You ask – I answer
(if I can)
- Q: Why Microservice Architecture does not recommend implementing transactional behaviour over several Microservices?
A: Here are more than one reason for such recommendation: Microservice Architecture (MA) is intended for one Developer would be able to design, build and deploy one Microservice (Ms) with minimal dependencies on others, though this is not a “must have” rule. A transaction over a few Ms requires 1) additional contacts with Developers of other Ms, 2) learning their interaction interfaces, and 3) agreeing on their availability and robustness. Also, 4) here has to be an additional design and implementation of transaction fail-over and, where possible, compensation. All these slows down the Developer’s productivity and contradicts principle of maximum autonomy of the Ms. Nonetheless, the task of transactions is a natural business task and it stays with IT Development. If MA is considered unsuitable for this task, another technology or different Developers should be used for its realisation. – M.P.
- Q: How effective Event Polling in comparison to messaging for Microservices?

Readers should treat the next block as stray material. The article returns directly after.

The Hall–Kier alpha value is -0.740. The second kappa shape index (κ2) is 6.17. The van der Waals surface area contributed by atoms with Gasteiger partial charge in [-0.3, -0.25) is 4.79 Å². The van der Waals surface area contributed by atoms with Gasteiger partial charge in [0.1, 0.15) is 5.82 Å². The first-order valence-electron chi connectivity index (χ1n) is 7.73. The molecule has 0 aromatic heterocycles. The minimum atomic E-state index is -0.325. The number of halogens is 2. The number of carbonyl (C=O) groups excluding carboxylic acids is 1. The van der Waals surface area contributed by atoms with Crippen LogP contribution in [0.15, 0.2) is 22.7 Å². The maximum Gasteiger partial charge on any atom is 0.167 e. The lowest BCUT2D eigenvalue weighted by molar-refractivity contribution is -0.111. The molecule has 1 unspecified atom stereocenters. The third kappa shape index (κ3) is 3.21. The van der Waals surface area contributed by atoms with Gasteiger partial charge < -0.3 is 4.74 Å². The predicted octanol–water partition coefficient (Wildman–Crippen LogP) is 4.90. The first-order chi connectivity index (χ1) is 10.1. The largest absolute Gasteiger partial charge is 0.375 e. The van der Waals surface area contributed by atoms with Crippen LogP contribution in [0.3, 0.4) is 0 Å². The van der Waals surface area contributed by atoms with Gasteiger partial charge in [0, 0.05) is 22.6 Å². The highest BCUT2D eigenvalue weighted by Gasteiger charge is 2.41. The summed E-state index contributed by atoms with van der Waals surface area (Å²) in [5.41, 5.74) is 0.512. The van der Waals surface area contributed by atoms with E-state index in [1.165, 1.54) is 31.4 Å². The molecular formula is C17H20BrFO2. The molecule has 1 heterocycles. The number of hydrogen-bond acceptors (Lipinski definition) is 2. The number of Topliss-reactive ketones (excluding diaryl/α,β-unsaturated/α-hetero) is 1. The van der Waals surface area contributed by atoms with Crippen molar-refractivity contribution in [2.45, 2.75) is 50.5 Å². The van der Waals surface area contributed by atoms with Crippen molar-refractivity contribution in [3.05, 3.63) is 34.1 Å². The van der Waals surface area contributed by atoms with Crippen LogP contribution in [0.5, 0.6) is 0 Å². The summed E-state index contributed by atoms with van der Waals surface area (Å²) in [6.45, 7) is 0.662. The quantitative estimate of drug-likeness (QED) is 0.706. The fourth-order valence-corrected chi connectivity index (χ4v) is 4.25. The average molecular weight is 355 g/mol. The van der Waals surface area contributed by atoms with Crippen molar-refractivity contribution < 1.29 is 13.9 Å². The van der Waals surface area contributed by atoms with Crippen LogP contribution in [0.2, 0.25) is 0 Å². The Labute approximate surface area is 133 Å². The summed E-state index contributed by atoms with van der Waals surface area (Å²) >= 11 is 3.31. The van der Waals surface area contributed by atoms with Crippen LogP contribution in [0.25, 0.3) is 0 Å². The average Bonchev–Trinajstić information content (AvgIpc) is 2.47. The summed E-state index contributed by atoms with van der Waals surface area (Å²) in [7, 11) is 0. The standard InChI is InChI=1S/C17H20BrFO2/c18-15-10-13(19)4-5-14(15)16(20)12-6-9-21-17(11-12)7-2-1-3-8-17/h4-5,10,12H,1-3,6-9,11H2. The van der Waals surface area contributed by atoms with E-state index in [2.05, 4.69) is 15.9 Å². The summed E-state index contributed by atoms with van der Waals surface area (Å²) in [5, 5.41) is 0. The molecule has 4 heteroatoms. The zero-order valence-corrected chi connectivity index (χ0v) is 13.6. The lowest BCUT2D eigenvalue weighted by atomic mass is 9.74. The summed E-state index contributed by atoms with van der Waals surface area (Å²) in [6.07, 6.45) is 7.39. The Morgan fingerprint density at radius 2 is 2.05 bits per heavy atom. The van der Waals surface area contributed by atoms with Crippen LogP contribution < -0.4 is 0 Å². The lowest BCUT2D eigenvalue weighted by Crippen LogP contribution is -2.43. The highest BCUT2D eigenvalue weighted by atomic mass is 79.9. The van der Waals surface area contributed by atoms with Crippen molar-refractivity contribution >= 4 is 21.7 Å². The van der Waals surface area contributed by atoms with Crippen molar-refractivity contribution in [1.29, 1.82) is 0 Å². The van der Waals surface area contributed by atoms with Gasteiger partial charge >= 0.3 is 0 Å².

A: Messaging as a pattern and its early implementations in IBM MQ, Tibco, Java JMS, WebLogic, Red Hat and others were based on two fundamental pillars: 1) messaging infrastructure (MI) decouples senders from receivers, i.e. they did not need to know about each other – not-transactional behaviour, and 2) MI always pushed (durably, reliable or not) received messages to the receivers. That is, the sender was assured that the message is delivered though at unknown time. Event Polling can keep the message for a long time, like Kafka, but there is no assurance, not at all, that the message would be delivered ever – the receiver may not exist or be down and never pulls the message from the MI. Since the sending and receiving Ms may be under different ownership and management, there is no formal mechanism to provide check-up and notifications or enforcement for the receiving Ms to pull the message. An effectiveness of using Event Polling or Messaging depends on the goal – it may be a “fire and forget” or “hub and forward”. In the former case moth methods are equally effective, but in the latter case Messaging is much more effective than Event Polling. – M.P.